Though your posts might not reach as far, you should still follow Facebook’s best practices for business.
Finally, there are a few things you can do to cope with reaching fewer news feeds. Tell better stories, understand what excited your audience, and be more relevant to Facebook users’ lives. Your audience, the homeowner, would love to see before/after photos of your work and read stories from the job site.
BuzzSumo has more great tips from social media experts in this post.
Facebook is also offering its own training for marketers, which is worth checking out. Their instant articles program, which is eventually rolling out to all businesses/publishers on Facebook is worth checking out, too.
Twitter for Contractors
Twitter and Google have finally reached a deal. Although Search Engine Land reports there’s no changing of money involved, tweets are showing up in certain Google searches for mobile users. Twitter and Google report that the feature is coming to desktop searches soon.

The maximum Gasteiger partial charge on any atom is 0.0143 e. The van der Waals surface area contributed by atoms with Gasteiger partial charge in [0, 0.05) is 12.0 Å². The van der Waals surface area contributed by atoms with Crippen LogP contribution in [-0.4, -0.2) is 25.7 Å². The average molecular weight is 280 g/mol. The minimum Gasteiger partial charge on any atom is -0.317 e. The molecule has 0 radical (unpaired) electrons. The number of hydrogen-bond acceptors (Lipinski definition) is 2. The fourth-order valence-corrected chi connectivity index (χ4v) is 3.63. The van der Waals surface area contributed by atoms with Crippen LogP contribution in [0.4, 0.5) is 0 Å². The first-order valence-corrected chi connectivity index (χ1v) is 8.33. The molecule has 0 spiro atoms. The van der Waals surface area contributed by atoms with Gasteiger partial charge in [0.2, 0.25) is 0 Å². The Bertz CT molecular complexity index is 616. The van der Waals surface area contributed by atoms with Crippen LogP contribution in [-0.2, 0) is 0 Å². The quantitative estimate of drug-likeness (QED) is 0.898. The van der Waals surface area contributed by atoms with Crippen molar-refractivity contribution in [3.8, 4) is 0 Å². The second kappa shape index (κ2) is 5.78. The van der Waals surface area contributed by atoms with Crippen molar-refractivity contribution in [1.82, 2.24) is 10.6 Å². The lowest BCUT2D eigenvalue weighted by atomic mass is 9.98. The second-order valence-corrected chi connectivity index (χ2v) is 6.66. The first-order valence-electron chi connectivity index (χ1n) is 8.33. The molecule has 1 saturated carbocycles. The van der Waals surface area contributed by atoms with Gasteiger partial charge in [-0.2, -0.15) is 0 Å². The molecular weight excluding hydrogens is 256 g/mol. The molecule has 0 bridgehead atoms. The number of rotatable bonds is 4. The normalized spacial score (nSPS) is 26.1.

“By deeply integrating Twitter’s real-time content into Google search, we hope you find it easier than ever to explore your interests across both Twitter and Google,” said Jana Messerschmidt, vice president of global business development and platform for Twitter.
Tweets will appear in search results when a topic, often pertaining to a current event, is trending on Twitter. Tweets might also show when you search Google for a famous person or a hashtag.
Ardan Arac, senior product manager for Google, wrote in a blog post:
“It’s a great way to get real-time info when something is happening. And it’s another way for organizations and people on Twitter to reach a global audience at the most relevant moments.”
That post also explains the integration in more detail.
So, what’s in it for Twitter? Even more traffic. This should be an interesting development for both Google and Twitter.
Why It Matters: For starters, your mobile search results are changing. Twitter is a fast-paced social network that often breaks news stories and explores current events as they happen, and that’s now reflected in your search results.
Presumably, if the stars align, your tweets could be featured in Google search results in the future. We’re not completely sure how it works just yet, but it’s something to think about.